The Russians have however denied the allegations by the UK and its allies.
In an explanation to Bloomberg, the Russian spokesman said, ‘’We don’t know who may have hacked pharmaceutical companies and research centers. We can only say Russia has nothing to do with these attempts. We don’t accept such accusations.’’
The NCSC said APT29, which is also known as Cozy Bear or The Dukes, has targeted U.K., U.S. and Canadian vaccine research and development organizations. They said the campaign of malicious activity is ongoing, predominantly against government, diplomatic, think-tank, healthcare and energy targets to steal valuable intellectual property.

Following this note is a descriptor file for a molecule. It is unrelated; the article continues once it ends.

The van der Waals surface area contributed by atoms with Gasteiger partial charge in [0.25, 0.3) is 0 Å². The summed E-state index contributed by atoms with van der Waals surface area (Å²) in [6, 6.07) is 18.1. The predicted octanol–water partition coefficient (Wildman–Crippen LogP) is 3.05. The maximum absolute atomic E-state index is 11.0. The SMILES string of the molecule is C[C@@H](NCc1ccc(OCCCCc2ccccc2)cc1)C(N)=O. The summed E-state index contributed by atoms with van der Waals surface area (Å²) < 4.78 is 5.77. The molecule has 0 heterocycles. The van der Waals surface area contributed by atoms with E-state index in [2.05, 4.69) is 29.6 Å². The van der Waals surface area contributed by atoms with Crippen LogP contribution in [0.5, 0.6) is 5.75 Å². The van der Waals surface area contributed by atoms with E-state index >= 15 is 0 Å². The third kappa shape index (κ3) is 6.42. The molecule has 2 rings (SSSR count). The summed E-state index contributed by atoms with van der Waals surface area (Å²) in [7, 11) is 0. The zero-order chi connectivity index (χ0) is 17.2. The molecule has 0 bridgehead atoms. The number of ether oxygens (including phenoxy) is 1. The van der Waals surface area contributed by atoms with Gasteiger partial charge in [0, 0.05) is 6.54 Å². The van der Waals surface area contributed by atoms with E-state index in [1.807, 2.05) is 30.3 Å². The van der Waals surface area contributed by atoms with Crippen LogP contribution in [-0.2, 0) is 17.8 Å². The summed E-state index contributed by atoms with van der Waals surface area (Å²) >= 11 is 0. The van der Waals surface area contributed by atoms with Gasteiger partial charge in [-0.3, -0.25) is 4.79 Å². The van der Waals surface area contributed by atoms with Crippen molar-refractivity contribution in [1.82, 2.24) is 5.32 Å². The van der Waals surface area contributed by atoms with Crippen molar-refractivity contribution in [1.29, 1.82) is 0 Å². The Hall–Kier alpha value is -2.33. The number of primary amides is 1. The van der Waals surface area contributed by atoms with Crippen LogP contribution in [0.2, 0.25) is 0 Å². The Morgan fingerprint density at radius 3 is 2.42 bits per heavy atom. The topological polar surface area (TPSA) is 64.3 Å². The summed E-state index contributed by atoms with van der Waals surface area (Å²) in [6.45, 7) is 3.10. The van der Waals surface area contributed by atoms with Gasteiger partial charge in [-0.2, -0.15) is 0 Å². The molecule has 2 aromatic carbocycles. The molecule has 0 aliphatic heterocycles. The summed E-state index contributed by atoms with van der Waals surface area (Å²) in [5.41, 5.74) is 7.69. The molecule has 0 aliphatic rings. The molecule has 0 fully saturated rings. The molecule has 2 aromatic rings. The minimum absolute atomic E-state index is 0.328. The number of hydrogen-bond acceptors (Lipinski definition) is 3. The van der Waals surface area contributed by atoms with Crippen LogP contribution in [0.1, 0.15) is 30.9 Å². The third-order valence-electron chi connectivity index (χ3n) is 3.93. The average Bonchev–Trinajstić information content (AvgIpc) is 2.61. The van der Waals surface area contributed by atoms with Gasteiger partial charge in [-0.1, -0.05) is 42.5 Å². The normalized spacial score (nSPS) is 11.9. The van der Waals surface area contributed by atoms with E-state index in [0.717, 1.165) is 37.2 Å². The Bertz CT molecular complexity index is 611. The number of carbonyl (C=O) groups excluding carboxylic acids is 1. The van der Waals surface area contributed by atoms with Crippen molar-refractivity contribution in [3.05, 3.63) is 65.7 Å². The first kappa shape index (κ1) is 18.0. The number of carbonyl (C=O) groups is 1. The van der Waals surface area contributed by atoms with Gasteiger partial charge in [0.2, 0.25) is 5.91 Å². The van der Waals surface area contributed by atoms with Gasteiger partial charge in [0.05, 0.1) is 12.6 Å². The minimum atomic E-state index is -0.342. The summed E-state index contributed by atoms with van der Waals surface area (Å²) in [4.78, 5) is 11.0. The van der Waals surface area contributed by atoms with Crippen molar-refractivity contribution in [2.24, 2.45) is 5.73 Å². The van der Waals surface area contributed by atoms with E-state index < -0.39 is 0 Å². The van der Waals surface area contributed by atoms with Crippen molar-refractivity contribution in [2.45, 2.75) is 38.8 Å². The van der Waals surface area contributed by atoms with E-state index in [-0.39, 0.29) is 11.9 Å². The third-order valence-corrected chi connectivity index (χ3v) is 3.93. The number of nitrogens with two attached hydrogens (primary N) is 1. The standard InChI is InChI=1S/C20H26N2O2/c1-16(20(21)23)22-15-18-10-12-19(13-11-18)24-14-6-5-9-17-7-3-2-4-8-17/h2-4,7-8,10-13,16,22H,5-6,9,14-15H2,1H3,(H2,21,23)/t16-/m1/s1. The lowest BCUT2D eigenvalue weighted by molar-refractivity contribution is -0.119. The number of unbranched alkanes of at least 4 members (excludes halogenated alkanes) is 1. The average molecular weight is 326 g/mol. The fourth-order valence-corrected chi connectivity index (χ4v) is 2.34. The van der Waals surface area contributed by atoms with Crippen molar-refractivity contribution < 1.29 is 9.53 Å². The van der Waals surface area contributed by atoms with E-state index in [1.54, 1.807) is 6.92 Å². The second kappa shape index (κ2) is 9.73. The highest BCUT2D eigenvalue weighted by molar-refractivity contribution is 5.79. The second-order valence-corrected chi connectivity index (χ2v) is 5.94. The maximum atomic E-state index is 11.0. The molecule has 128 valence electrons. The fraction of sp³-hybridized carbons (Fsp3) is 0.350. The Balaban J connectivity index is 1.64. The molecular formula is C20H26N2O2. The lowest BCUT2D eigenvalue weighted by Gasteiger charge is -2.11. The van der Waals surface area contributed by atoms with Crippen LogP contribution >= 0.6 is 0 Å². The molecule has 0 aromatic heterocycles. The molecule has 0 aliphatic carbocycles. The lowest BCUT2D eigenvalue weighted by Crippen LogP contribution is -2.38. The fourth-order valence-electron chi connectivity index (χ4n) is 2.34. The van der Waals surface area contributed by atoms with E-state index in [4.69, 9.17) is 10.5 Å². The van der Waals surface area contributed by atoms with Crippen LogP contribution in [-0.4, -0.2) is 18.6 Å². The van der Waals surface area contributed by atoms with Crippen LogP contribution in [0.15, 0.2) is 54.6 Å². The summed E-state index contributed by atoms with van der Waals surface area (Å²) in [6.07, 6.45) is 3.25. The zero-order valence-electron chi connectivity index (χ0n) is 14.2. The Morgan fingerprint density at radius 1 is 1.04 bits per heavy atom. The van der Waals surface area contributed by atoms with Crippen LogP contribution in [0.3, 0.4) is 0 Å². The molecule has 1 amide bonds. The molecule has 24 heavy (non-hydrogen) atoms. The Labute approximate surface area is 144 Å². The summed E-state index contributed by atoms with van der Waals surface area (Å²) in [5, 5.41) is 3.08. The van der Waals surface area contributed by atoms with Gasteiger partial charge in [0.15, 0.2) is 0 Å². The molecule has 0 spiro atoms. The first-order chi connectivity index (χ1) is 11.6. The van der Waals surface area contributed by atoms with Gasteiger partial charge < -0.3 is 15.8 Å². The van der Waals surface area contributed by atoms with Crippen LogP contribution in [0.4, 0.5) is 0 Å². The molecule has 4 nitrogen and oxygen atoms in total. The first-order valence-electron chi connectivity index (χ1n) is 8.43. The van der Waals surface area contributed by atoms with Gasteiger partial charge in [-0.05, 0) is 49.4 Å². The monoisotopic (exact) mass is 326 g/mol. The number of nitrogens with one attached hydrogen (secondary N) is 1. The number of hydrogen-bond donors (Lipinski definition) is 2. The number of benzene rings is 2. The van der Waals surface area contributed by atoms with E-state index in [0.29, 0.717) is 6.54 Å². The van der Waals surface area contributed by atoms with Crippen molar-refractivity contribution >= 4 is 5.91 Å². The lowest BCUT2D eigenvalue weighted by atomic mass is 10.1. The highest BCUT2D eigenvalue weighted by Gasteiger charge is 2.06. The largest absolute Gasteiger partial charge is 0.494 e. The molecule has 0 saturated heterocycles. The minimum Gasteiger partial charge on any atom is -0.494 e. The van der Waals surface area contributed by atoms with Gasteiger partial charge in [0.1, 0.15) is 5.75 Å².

A cybersecurity firm, Carbon Black, in a published analysis in March, said researchers have long linked APT29 to Russian intelligence agencies as for more than a decade, the group has carried out hacking campaigns that have targeted dozens of governments, research institutes, and corporations around the world.
The British claims were supported by partners at the Canadian Communications Security Establishment (CSE), the US Department for Homeland Security (DHS), Cybersecurity Infrastructure Security Agency (CISA) and the National Security Agency (NSA).
The NSA said organizations in the U.S. involved in vaccine development were also targeted by the hackers with the objective of the hacking and stealing information and intellectual property relating to the development and testing of Covid-19 vaccines.
The Canadian government said they are working with Westminster and Washington to stop these cyber-attacks.